After seeing the Washington Monument, it’s a

relatively short distance to the World War II Memorial. Afterward, you can stroll along the reflecting pool to get to the other side where the Lincoln, Vietnam Veterans and Korea War Memorials are located. This is a nice walk, and you can often spot a lot of wildlife along the way.

Want to see it all? Just keep walking

WWII Memorial, Reflecting Pool and Lincoln Memorial
If you are ambitious and want to see most, if not all of the monuments in one day, after visiting the Lincoln Memorial, head south to loop around to the FDR Memorial on Ohio Drive and Jefferson Memorial on Raoul Wallenberg Place. This is a bit of a hike, but a neat walk. 

There is also a hidden gem along this route, the not
highly publicized District of Columbia War Memorial. The memorial commemorates District of Columbia citizens who served in WWI; you can pass through
here on your way to visit the Martin Luther King Jr. and Franklin D. Roosevelt Memorials.

District of Columbia WWI Memorial
If you want to see it all, and don't mind the walking, after seeing the FDR Memorial, the Jefferson Memorial should be next on the list. After visiting the Jefferson Memorial, continue around and the Holocaust Museum is on Raoul Wallenberg Place.

This route will loop you around the Mall and bring you closer to the center of where the rest of the museums are located. Chances are visiting the monuments will take up most of the day; if you're pressed for time, all can be seen in the same day, but if you have time to linger you can always pick up where you left off the next day.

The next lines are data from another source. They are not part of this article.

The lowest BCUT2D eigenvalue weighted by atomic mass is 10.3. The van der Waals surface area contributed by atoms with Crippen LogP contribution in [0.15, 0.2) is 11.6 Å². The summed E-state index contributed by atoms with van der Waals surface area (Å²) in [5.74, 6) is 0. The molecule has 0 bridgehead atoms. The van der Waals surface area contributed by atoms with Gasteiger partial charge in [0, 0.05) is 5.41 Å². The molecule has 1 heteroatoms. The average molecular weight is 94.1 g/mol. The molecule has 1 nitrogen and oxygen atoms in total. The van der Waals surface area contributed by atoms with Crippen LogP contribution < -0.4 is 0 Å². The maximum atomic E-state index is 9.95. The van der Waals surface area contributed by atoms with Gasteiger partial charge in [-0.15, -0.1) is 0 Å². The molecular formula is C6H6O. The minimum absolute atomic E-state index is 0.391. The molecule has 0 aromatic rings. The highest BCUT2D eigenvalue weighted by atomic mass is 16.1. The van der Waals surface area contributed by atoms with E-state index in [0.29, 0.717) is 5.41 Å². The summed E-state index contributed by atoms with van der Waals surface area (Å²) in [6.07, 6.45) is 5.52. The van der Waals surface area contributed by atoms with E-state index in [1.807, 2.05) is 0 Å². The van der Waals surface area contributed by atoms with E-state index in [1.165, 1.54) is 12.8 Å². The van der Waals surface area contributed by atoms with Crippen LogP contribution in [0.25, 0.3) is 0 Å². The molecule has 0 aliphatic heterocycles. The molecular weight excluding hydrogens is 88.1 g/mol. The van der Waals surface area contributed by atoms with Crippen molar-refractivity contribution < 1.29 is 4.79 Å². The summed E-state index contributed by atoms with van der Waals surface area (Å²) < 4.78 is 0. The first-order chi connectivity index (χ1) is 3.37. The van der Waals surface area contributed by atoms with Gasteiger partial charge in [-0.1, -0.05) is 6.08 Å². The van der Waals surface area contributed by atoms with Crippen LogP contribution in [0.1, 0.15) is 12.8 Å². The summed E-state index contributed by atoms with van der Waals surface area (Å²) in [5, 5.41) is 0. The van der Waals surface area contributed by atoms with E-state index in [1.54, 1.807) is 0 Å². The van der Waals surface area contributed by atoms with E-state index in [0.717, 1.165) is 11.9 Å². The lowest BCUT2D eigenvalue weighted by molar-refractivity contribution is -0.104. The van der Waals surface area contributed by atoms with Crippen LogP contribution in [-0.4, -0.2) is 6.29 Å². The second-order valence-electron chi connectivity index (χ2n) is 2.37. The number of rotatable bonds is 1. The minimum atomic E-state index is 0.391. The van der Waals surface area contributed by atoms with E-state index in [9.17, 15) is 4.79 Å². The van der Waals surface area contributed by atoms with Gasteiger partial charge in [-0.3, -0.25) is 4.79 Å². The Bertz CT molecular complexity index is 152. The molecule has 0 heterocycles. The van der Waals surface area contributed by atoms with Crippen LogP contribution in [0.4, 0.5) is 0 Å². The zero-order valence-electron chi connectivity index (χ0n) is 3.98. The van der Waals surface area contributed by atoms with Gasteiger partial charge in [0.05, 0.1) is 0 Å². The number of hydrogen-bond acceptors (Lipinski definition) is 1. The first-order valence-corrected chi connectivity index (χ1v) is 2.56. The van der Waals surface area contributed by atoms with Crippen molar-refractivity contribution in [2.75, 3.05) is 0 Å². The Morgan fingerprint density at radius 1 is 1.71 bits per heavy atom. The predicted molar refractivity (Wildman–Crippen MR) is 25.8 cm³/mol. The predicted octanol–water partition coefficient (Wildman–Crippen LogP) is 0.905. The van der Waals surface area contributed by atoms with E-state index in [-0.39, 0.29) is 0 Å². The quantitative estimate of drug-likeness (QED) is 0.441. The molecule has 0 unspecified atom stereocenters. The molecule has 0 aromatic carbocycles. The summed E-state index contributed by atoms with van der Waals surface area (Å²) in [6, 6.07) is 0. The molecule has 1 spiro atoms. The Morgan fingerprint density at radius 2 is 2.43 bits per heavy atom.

At this point you'll be back at the Smithsonian Metro Station, where a number of the Smithsonian museums are located. All are right near the station; the Smithsonian museums are free. Chances are though you'll want to save these for another day. It is easy to spend hours in each museum, so if time is limited, you might want to plan ahead of time to determine what you want to see most. There's much to see, but by planning it well, you can see most, if not all, of what you want and more. 

What to wear

Plan to wear a good pair of walking shoes though because you'll be putting some mileage on your footwear. While the monuments look close together on a map, or even by eye, they aren't as close as they appear. Dress for the weather too. In the spring, summer and even sometimes in the fall it can get rather hot. Early spring is unpredictable and winters can be cold! So definitely check your weather app before you plan to spend the day walking around the National Mall. Also, there is not much in terms of food down on the Mall but there are kiosks and often truck vendors located in scattered places.

Be warned: No matter how much you do, your visit is likely to leave you wanting to see more. Even after 10 years, I still keep going back to see it again and again.